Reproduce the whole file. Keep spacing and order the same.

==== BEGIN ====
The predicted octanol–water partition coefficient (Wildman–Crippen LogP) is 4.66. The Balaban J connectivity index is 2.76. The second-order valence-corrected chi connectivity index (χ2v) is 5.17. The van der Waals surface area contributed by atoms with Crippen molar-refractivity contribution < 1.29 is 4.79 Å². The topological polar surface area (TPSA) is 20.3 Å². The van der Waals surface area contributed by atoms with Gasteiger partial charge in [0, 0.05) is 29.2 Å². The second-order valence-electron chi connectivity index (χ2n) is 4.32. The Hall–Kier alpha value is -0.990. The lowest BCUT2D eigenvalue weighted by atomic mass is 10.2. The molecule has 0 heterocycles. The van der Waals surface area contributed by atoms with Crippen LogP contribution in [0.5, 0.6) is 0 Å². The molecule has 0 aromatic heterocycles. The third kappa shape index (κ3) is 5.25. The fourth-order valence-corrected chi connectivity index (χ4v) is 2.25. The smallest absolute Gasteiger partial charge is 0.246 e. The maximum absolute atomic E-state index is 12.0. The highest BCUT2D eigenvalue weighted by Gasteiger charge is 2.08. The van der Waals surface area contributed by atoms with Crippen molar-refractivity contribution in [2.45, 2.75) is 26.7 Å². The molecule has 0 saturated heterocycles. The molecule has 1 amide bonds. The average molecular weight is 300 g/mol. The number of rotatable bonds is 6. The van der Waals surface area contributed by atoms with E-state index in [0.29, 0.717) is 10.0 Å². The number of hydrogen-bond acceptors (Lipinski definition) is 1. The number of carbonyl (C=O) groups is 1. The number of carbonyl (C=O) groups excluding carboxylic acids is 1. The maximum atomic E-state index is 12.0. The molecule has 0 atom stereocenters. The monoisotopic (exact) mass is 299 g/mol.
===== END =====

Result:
The predicted octanol–water partition coefficient (Wildman–Crippen LogP) is 4.66. The Balaban J connectivity index is 2.76. The second-order valence-corrected chi connectivity index (χ2v) is 5.17. The van der Waals surface area contributed by atoms with Crippen molar-refractivity contribution < 1.29 is 4.79 Å². The topological polar surface area (TPSA) is 20.3 Å². The van der Waals surface area contributed by atoms with Gasteiger partial charge in [0, 0.05) is 29.2 Å². The second-order valence-electron chi connectivity index (χ2n) is 4.32. The Hall–Kier alpha value is -0.990. The lowest BCUT2D eigenvalue weighted by atomic mass is 10.2. The molecule has 0 heterocycles. The van der Waals surface area contributed by atoms with Crippen LogP contribution in [0.5, 0.6) is 0 Å². The molecule has 0 aromatic heterocycles. The third kappa shape index (κ3) is 5.25. The fourth-order valence-corrected chi connectivity index (χ4v) is 2.25. The smallest absolute Gasteiger partial charge is 0.246 e. The maximum absolute atomic E-state index is 12.0. The highest BCUT2D eigenvalue weighted by Gasteiger charge is 2.08. The van der Waals surface area contributed by atoms with Crippen molar-refractivity contribution in [2.45, 2.75) is 26.7 Å². The molecule has 0 saturated heterocycles. The molecule has 1 amide bonds. The average molecular weight is 300 g/mol. The number of rotatable bonds is 6. The van der Waals surface area contributed by atoms with E-state index in [0.29, 0.717) is 10.0 Å². The number of hydrogen-bond acceptors (Lipinski definition) is 1. The number of carbonyl (C=O) groups is 1. The number of carbonyl (C=O) groups excluding carboxylic acids is 1. The maximum atomic E-state index is 12.0. The molecule has 0 atom stereocenters. The monoisotopic (exact) mass is 299 g/mol.